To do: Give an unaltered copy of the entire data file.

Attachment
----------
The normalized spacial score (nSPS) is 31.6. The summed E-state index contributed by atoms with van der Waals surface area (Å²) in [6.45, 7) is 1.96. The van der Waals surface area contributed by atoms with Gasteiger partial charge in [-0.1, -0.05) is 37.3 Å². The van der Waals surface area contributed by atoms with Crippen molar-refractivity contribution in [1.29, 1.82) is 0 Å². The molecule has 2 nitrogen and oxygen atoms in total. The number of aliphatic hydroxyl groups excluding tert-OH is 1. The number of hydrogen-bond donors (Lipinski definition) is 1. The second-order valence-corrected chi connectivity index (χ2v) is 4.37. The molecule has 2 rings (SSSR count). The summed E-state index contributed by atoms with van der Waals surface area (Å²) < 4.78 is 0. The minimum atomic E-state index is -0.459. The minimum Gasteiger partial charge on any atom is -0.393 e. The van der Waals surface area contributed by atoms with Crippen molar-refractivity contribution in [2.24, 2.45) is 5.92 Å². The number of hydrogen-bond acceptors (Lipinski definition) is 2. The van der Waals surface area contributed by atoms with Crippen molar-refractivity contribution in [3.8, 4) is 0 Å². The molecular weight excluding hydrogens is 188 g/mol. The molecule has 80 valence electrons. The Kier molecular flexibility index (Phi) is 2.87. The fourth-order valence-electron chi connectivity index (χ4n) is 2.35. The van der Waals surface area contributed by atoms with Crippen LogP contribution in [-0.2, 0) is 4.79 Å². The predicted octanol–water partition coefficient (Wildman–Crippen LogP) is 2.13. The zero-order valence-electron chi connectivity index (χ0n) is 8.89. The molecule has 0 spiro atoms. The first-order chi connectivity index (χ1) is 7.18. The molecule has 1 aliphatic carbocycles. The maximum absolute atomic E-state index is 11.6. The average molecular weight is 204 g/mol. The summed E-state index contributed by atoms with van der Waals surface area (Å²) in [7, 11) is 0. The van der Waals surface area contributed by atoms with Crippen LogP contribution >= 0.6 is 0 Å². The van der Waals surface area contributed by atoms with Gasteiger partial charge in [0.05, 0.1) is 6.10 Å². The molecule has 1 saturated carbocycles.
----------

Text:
The normalized spacial score (nSPS) is 31.6. The summed E-state index contributed by atoms with van der Waals surface area (Å²) in [6.45, 7) is 1.96. The van der Waals surface area contributed by atoms with Gasteiger partial charge in [-0.1, -0.05) is 37.3 Å². The van der Waals surface area contributed by atoms with Crippen molar-refractivity contribution in [1.29, 1.82) is 0 Å². The molecule has 2 nitrogen and oxygen atoms in total. The number of aliphatic hydroxyl groups excluding tert-OH is 1. The number of hydrogen-bond donors (Lipinski definition) is 1. The second-order valence-corrected chi connectivity index (χ2v) is 4.37. The molecule has 2 rings (SSSR count). The summed E-state index contributed by atoms with van der Waals surface area (Å²) < 4.78 is 0. The minimum atomic E-state index is -0.459. The minimum Gasteiger partial charge on any atom is -0.393 e. The van der Waals surface area contributed by atoms with Crippen molar-refractivity contribution in [2.24, 2.45) is 5.92 Å². The number of hydrogen-bond acceptors (Lipinski definition) is 2. The van der Waals surface area contributed by atoms with Crippen molar-refractivity contribution in [3.8, 4) is 0 Å². The molecular weight excluding hydrogens is 188 g/mol. The molecule has 80 valence electrons. The Kier molecular flexibility index (Phi) is 2.87. The fourth-order valence-electron chi connectivity index (χ4n) is 2.35. The van der Waals surface area contributed by atoms with Crippen LogP contribution in [-0.2, 0) is 4.79 Å². The predicted octanol–water partition coefficient (Wildman–Crippen LogP) is 2.13. The zero-order valence-electron chi connectivity index (χ0n) is 8.89. The molecule has 0 spiro atoms. The first-order chi connectivity index (χ1) is 7.18. The molecule has 1 aliphatic carbocycles. The maximum absolute atomic E-state index is 11.6. The average molecular weight is 204 g/mol. The summed E-state index contributed by atoms with van der Waals surface area (Å²) in [7, 11) is 0. The van der Waals surface area contributed by atoms with Crippen LogP contribution >= 0.6 is 0 Å². The van der Waals surface area contributed by atoms with Gasteiger partial charge in [0.05, 0.1) is 6.10 Å². The molecule has 1 saturated carbocycles.